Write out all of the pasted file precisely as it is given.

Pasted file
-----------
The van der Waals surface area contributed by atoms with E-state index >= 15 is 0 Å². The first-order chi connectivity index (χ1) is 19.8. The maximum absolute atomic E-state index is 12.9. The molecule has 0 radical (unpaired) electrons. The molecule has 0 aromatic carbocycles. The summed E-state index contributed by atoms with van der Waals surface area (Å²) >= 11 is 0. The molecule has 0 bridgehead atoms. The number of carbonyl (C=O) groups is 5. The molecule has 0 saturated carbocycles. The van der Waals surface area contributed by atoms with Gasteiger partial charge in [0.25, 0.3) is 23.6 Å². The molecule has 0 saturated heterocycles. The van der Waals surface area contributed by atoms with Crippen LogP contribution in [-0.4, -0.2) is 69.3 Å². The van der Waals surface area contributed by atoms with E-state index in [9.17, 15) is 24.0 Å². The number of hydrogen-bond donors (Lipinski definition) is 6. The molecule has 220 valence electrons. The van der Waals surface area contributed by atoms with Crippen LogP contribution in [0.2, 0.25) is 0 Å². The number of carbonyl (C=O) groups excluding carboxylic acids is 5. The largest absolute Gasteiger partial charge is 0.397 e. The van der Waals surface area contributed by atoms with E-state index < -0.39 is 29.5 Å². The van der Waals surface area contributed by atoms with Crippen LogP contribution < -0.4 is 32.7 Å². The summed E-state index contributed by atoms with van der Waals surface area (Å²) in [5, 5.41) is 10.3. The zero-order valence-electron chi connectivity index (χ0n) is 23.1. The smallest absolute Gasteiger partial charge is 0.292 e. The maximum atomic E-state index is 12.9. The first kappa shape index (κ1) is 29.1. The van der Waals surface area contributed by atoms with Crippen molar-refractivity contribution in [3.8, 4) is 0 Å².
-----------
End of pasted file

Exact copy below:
The van der Waals surface area contributed by atoms with E-state index >= 15 is 0 Å². The first-order chi connectivity index (χ1) is 19.8. The maximum absolute atomic E-state index is 12.9. The molecule has 0 radical (unpaired) electrons. The molecule has 0 aromatic carbocycles. The summed E-state index contributed by atoms with van der Waals surface area (Å²) >= 11 is 0. The molecule has 0 bridgehead atoms. The number of carbonyl (C=O) groups is 5. The molecule has 0 saturated carbocycles. The van der Waals surface area contributed by atoms with Gasteiger partial charge in [0.25, 0.3) is 23.6 Å². The molecule has 0 saturated heterocycles. The van der Waals surface area contributed by atoms with Crippen LogP contribution in [-0.4, -0.2) is 69.3 Å². The van der Waals surface area contributed by atoms with E-state index in [9.17, 15) is 24.0 Å². The number of hydrogen-bond donors (Lipinski definition) is 6. The molecule has 220 valence electrons. The van der Waals surface area contributed by atoms with Crippen LogP contribution in [0.2, 0.25) is 0 Å². The number of carbonyl (C=O) groups excluding carboxylic acids is 5. The largest absolute Gasteiger partial charge is 0.397 e. The van der Waals surface area contributed by atoms with E-state index < -0.39 is 29.5 Å². The van der Waals surface area contributed by atoms with Crippen LogP contribution < -0.4 is 32.7 Å². The summed E-state index contributed by atoms with van der Waals surface area (Å²) in [5, 5.41) is 10.3. The zero-order valence-electron chi connectivity index (χ0n) is 23.1. The smallest absolute Gasteiger partial charge is 0.292 e. The maximum atomic E-state index is 12.9. The first kappa shape index (κ1) is 29.1. The van der Waals surface area contributed by atoms with Crippen molar-refractivity contribution in [3.8, 4) is 0 Å².